Fiction

Three Sisters, Three Queens

Friday, December 30, 2016
Philippa Gregory

This story of Margaret Tudor, the quintessential English Princess of her time, and the often tumultuous relationship she shares with her siblings as she fulfills her predestine duty to be the wife of King James the IV of Scotland. 

Margaret Tudor is the narrator of this book, and when we meet her she’s a young girl of ten who worships older brother, Arthur Tudor Prince of Wales and is annoyed by the spoiled, childish antics of younger brother, Henry.  Mary Tudor, the youngest of the bunch, is a beautiful, carefree child still in the nursery and the sister of Margaret’s heart.  However, when Katherine of Aragon arrives at the English court to marry Arthur, Margaret’s entire world gets upended and jealousy begins to consumer her. She regards Katherine of Aragon as Katherine of Arrogant, and immediately envies her beauty, lavish wardrobe and jewels.  This jealousy dogs Margaret throughout the rest of this novel, and informs much of the precarious relationship she has with her sister, Mary, and sister-in-law twice over, Katherine. 

When Margaret arrives in Scotland to marry King James, a man seventeen years her senior and the greatest king Scotland has ever known, Margaret, often childish and self-centered, settles in to her new life and celebrates the fact that she is a true queen before both Katherine and Mary. While Margaret is the narrator of this story, the three sisters continue a correspondence that carries them across all the vagaries of their royal lives and the often brutal politics that shape their thoughts and actions.

I’ve read many of Philippa Gregory’s novels but was particularly interested to see how she’d handle the little known Margaret Tudor and her life as Queen Margaret of Scotland.  Although fictionalized and flavored with a relatable modern voice often reminiscent of a shallow, spoiled teenager, I really did enjoy this novel.  Philippa Gregory has a way of taking complicated history, distilling it and delivering it up for every person to enjoy. This was a very detailed, painstakingly researched account of Margaret’s life in Scotland.  The three sister-queens exchange letters and it is through these that we get a glimpse of Katherine and Mary’s most intimate thoughts.  Their lives are as fascinating as they are tragic, mirroring the time and countries in which they lived.  I believe this book is well worth the time if you’re a historical junky like I am.  My honest opinion?  I’d give this five out of five stars.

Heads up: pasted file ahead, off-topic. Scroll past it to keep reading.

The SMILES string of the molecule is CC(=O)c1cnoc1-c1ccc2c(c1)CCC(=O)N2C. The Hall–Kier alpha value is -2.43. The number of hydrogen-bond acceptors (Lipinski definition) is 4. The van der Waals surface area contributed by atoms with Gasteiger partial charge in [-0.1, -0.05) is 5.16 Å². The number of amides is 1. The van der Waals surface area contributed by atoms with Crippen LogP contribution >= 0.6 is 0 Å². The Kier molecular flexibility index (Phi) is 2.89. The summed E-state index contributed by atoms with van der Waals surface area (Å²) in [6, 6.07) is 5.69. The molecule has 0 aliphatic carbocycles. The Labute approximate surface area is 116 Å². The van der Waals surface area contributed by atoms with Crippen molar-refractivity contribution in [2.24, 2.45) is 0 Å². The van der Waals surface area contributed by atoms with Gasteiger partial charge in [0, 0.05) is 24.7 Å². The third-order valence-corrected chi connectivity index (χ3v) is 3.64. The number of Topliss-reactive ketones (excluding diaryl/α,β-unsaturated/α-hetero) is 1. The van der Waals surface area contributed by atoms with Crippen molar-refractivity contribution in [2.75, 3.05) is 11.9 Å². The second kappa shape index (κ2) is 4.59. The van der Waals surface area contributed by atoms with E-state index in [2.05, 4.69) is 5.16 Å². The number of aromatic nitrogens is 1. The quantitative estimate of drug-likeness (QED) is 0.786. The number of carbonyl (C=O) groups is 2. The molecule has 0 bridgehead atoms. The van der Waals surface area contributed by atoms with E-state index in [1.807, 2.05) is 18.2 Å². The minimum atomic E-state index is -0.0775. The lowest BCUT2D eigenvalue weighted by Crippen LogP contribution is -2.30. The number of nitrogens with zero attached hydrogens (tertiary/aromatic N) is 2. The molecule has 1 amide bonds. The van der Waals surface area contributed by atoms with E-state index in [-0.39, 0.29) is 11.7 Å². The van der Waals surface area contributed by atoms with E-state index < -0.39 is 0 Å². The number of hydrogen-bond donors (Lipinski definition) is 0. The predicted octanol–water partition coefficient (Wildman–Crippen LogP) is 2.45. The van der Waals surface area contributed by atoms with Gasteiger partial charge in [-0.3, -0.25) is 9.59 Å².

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Darci in Reference  

Berry the Hatchet

Tuesday, December 27, 2016
Peg Cochran
Berry the Hatchet

Winter can be a quiet time in the small town of Cranberry Cove near the shores of Lake Michigan. With the tourists long gone and the holidays over, it may be a little too quiet. So the mayor, Preston Crowley comes up with the idea of having a Winter Walk – a festival of sorts that will light up the downtown businesses and boost the local economy. Snow begins to fall just in time for the grand kick-off event which is to be heralded by the arrival of the mayor and the Winter Walk Queen by horse-drawn sleigh.  But the picture postcard scene is disturbed when, several minutes ahead of schedule, the horse and sleigh races down Main Street - minus the queen, but with the mayor slumped over with a knife in his neck.

While the whole town is buzzing over the shocking murder, Monica Albertson who runs the market at her step- brother’s cranberry farm, feels compelled to do some detective work of her own. Her mother, her step-mother, and a friend and owner of the New Age shop in town are all implicated as possible suspects. Monica knows that none of them can possibly be guilty – but can she prove it?

This is the second book in the Cranberry Cove series which delightfully captures the west Michigan setting and Dutch influences. Highly recommended for readers of cozy mysteries and Michigan fiction. Check the catalog.

Sue A., Reference

A Christmas Carol

Wednesday, December 21, 2016
Charles Dickens
A Christmas Carol

Have you read this classic? Or have you just watched one of the many movies made from the story? I must admit I had never read the novel. My husband and I read it to each other and enjoyed it tremendously. If you haven’t read A Christmas Carol or seen the movie it is the tale of Ebenezer Scrooge, a miserly curmudgeon, visited by three ghosts who show him Christmas past, present and future, in hopes of saving his soul.  Of course it has a happy ending but the journey Scrooge takes and the people he meets are the stuff of dreams! And it is interesting to notice what parts of the original stay true in the movie adaptations and what are added. Each adaptation is a bit different. My husband likes the Albert Finney musical 'Scrooge' the best. I’m partial to The Muppet Christmas Carol.

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Jeanne S., Youth Services

Poison is not polite

Thursday, December 15, 2016
Robin Stevens
Poison is not polite

This is a sequel to Murder is Bad Manners

Daisy Wells and Hazel Wong part of the Wells and Wong Detective Society have another murder to solve. This time it is at Daisy sprawling countryside estate in England.  The cast of characters in this mystery have quite the flair for high drama. It’s a fast paced mystery which keeps you guessing whodunit. Enjoyable for readers young and old.